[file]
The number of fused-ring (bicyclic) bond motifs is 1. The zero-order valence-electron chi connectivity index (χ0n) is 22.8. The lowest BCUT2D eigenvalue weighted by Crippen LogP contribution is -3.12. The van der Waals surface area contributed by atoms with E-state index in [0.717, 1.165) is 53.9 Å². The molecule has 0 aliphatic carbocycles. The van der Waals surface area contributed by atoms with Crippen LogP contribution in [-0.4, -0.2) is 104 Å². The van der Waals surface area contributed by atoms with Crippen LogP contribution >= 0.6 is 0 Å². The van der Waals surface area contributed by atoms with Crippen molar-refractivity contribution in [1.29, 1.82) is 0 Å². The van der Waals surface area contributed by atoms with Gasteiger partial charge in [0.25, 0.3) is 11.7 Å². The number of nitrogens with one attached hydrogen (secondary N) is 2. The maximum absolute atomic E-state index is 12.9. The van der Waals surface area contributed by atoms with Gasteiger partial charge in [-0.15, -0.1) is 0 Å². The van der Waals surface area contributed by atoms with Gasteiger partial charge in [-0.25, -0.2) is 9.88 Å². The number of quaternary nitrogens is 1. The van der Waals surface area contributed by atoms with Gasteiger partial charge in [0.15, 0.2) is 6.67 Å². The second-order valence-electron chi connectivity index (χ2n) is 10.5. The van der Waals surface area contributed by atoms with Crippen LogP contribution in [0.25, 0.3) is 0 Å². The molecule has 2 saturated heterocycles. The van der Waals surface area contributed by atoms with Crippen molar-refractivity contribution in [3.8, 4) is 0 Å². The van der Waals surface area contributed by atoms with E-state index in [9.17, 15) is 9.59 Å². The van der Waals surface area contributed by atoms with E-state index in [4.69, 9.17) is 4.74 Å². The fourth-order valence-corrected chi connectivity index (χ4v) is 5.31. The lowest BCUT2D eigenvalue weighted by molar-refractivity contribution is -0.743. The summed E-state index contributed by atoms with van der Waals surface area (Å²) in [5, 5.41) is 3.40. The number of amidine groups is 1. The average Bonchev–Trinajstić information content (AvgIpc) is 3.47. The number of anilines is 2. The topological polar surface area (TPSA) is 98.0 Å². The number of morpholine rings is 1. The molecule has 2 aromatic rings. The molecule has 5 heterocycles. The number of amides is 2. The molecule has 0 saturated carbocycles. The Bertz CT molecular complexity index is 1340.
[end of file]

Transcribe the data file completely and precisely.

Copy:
The number of fused-ring (bicyclic) bond motifs is 1. The zero-order valence-electron chi connectivity index (χ0n) is 22.8. The lowest BCUT2D eigenvalue weighted by Crippen LogP contribution is -3.12. The van der Waals surface area contributed by atoms with E-state index in [0.717, 1.165) is 53.9 Å². The molecule has 0 aliphatic carbocycles. The van der Waals surface area contributed by atoms with Crippen LogP contribution in [-0.4, -0.2) is 104 Å². The van der Waals surface area contributed by atoms with Crippen LogP contribution >= 0.6 is 0 Å². The van der Waals surface area contributed by atoms with Crippen molar-refractivity contribution in [1.29, 1.82) is 0 Å². The van der Waals surface area contributed by atoms with Gasteiger partial charge in [0.25, 0.3) is 11.7 Å². The number of nitrogens with one attached hydrogen (secondary N) is 2. The maximum absolute atomic E-state index is 12.9. The van der Waals surface area contributed by atoms with Gasteiger partial charge in [-0.15, -0.1) is 0 Å². The van der Waals surface area contributed by atoms with Gasteiger partial charge in [-0.25, -0.2) is 9.88 Å². The number of quaternary nitrogens is 1. The van der Waals surface area contributed by atoms with Gasteiger partial charge in [0.15, 0.2) is 6.67 Å². The second-order valence-electron chi connectivity index (χ2n) is 10.5. The van der Waals surface area contributed by atoms with Crippen LogP contribution in [0.25, 0.3) is 0 Å². The molecule has 2 saturated heterocycles. The van der Waals surface area contributed by atoms with Crippen molar-refractivity contribution in [3.8, 4) is 0 Å². The van der Waals surface area contributed by atoms with E-state index in [9.17, 15) is 9.59 Å². The van der Waals surface area contributed by atoms with E-state index in [4.69, 9.17) is 4.74 Å². The fourth-order valence-corrected chi connectivity index (χ4v) is 5.31. The lowest BCUT2D eigenvalue weighted by molar-refractivity contribution is -0.743. The summed E-state index contributed by atoms with van der Waals surface area (Å²) in [5, 5.41) is 3.40. The number of amidine groups is 1. The average Bonchev–Trinajstić information content (AvgIpc) is 3.47. The number of anilines is 2. The topological polar surface area (TPSA) is 98.0 Å². The number of morpholine rings is 1. The molecule has 2 aromatic rings. The molecule has 5 heterocycles. The number of amides is 2. The molecule has 0 saturated carbocycles. The Bertz CT molecular complexity index is 1340.